3D cinema is like this except it has a switching polariser filter in front of the projector so alternate frames are shown left/right. This only works with a projection system.

    There is another system that doesn't need glasses where a series of lenses on odd-even columns sends the left/right images in slightly different directions so you see only one set with each eye, But you have to keep your head still in exactly the right place.
     
  16. Jan 15, 2010 #15

    mgb_phys

    User Avatar
    Science Advisor
    Homework Helper

    It's called a cave - used a lot in 3d modelling, you just need a bunch of projectors. Combined with switching polarising filters and polarising cinema googles you get 3d.
    But it's becoming more popular to just use VR headsets
     
  17. Jan 15, 2010 #16

    Borg

    User Avatar
    Science Advisor
    Gold Member
    2017 Award

    I'm not sure how Joe Homeowner is going to wear that while eating his TV dinner. :smile:
     
  18. Jan 16, 2010 #17

    mgb_phys

    User Avatar
    Science Advisor
    Homework Helper

    You use sensors in the knife, fork and tray (like Wii controllers) - so the position of your hands and mouth appear in the VR environment.
    Another advantage is that the food can be made to look like anything you want in the image, so TV dinners could be made to look like real food.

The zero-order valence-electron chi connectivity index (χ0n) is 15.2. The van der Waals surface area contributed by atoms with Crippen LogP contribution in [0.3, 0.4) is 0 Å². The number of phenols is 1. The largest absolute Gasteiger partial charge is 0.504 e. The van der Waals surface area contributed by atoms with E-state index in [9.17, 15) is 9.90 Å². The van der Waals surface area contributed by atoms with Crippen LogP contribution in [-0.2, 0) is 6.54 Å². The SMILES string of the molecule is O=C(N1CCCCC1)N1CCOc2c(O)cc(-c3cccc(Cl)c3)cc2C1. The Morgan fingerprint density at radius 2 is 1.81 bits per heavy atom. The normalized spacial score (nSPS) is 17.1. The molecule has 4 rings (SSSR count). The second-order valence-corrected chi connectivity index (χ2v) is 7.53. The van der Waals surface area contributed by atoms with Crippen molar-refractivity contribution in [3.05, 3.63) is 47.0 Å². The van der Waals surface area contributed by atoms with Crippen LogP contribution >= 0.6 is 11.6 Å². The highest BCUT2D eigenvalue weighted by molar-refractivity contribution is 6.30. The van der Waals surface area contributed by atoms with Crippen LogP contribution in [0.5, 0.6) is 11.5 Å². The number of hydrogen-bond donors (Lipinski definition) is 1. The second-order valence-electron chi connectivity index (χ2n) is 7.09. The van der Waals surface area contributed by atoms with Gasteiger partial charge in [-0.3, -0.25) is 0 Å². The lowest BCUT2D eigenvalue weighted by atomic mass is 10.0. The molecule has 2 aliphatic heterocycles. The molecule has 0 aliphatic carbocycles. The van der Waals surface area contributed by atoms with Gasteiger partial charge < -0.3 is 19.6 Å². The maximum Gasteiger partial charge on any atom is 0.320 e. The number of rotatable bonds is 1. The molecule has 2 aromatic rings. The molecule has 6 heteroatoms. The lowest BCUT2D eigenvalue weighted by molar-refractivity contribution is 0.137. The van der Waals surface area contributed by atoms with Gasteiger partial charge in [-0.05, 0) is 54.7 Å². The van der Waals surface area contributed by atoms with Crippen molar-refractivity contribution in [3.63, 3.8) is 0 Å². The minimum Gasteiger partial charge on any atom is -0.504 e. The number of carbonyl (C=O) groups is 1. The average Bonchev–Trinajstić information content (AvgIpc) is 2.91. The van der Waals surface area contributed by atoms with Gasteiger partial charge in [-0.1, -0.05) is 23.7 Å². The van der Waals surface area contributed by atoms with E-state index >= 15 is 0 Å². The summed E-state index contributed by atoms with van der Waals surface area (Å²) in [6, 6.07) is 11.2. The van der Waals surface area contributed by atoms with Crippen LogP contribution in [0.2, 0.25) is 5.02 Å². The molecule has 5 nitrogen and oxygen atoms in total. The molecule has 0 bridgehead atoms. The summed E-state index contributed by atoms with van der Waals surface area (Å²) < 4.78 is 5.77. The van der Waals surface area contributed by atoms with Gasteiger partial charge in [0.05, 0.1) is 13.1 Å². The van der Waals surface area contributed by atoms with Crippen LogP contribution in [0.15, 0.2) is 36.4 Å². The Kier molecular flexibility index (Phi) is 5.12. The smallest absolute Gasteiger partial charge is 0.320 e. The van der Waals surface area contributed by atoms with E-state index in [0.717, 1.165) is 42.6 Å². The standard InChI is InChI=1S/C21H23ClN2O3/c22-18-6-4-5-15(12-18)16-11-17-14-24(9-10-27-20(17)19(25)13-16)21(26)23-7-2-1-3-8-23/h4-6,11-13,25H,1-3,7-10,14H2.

19. Jan 16, 2010 #18

    Borg

    User Avatar
    Science Advisor
    Gold Member
    2017 Award

    Good point! LMAO :rofl:
     
  20. Jan 29, 2010 #19

    Borek

    User Avatar

    Staff: Mentor

    Actually Marzena puts glasses every time she watches TV, so it is not completely off.

    OK, not every time, but to watch movies with subtitles.
     
  21. Jan 29, 2010 #20

    jtbell

    User Avatar

    Staff: Mentor

    I have to wear glasses every time I watch TV, otherwise all I see is a bright blurry rectangular blob. :rolleyes:
     
  22. Feb 2, 2010 #21
    Nvidia has 2 variants of their 3-d glasses. That's the future.
     
  23. Feb 2, 2010 #22
    I think it would be awesome. Not only could you have 3D, but high def. too. For those of us that already wear glasses, it wouldn't really be a big deal to have to place the 3D glasses on over the ones we already wear. Maybe, they will start to sell 3D visors, like they have for the sunglasses, that just fit over your glasses. I would so buy, me a pair, so that when I want to go to the theatre, I would have them already with me. It will be quite handy!
     
  24. Feb 2, 2010 #23
    I think it is a niche technology because of the lack of content, but it could really take off. There are not a lot of televisions that support 3D technology right now, but supposedly Samsung and Sony (and probably others) are going to start pushing it on the new sets they will be manufacturing (you still need a 3D ready graphics card, cable tuner, or blu-ray player to enjoy it).

    It is the kind of thing that is neat enough to look for, but not the sort of thing that I think I would pay more than about $150 extra for a 3-D ready television. I am in the market for a new TV, so I am waiting to see how much extra they are going to charge, because I would like the option of buying the glasses at some point in the future, when the content is more readily available.
     
Share this great discussion with others via Reddit, Google+, Twitter, or Facebook